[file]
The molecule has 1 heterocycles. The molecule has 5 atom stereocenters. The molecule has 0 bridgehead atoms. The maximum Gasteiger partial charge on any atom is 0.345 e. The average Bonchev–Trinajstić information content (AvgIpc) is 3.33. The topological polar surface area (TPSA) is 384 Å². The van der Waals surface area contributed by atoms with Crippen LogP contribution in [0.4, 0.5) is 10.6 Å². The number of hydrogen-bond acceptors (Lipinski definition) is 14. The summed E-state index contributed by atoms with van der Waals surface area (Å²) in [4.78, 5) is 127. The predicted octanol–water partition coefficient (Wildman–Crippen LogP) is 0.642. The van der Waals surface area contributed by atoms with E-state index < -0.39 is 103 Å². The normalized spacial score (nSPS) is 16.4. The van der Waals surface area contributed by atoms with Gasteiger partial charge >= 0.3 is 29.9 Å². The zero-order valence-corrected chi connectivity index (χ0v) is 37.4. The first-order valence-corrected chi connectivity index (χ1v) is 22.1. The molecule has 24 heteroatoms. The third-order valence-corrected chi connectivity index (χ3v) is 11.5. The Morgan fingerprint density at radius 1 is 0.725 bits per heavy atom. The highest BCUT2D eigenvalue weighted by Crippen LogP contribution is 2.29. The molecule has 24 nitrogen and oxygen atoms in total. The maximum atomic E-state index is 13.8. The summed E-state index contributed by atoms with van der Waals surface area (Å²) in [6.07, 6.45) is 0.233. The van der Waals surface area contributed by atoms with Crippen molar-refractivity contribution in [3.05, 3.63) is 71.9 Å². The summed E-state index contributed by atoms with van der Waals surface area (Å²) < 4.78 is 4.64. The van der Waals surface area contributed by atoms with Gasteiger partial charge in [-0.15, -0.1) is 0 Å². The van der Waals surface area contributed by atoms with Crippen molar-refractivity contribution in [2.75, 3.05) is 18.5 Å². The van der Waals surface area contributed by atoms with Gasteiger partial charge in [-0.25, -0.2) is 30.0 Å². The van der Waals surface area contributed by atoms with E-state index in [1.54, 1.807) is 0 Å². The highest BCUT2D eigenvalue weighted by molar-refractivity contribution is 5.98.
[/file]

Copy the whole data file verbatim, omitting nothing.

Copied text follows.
The molecule has 1 heterocycles. The molecule has 5 atom stereocenters. The molecule has 0 bridgehead atoms. The maximum Gasteiger partial charge on any atom is 0.345 e. The average Bonchev–Trinajstić information content (AvgIpc) is 3.33. The topological polar surface area (TPSA) is 384 Å². The van der Waals surface area contributed by atoms with Crippen LogP contribution in [0.4, 0.5) is 10.6 Å². The number of hydrogen-bond acceptors (Lipinski definition) is 14. The summed E-state index contributed by atoms with van der Waals surface area (Å²) in [4.78, 5) is 127. The predicted octanol–water partition coefficient (Wildman–Crippen LogP) is 0.642. The van der Waals surface area contributed by atoms with E-state index < -0.39 is 103 Å². The normalized spacial score (nSPS) is 16.4. The van der Waals surface area contributed by atoms with Gasteiger partial charge >= 0.3 is 29.9 Å². The zero-order valence-corrected chi connectivity index (χ0v) is 37.4. The first-order valence-corrected chi connectivity index (χ1v) is 22.1. The molecule has 24 heteroatoms. The third-order valence-corrected chi connectivity index (χ3v) is 11.5. The Morgan fingerprint density at radius 1 is 0.725 bits per heavy atom. The highest BCUT2D eigenvalue weighted by Crippen LogP contribution is 2.29. The molecule has 24 nitrogen and oxygen atoms in total. The maximum atomic E-state index is 13.8. The summed E-state index contributed by atoms with van der Waals surface area (Å²) in [6.07, 6.45) is 0.233. The van der Waals surface area contributed by atoms with Crippen molar-refractivity contribution in [3.05, 3.63) is 71.9 Å². The summed E-state index contributed by atoms with van der Waals surface area (Å²) < 4.78 is 4.64. The van der Waals surface area contributed by atoms with Gasteiger partial charge in [-0.15, -0.1) is 0 Å². The van der Waals surface area contributed by atoms with Crippen molar-refractivity contribution in [2.75, 3.05) is 18.5 Å². The van der Waals surface area contributed by atoms with Gasteiger partial charge in [-0.25, -0.2) is 30.0 Å². The van der Waals surface area contributed by atoms with E-state index in [1.54, 1.807) is 0 Å². The highest BCUT2D eigenvalue weighted by molar-refractivity contribution is 5.98.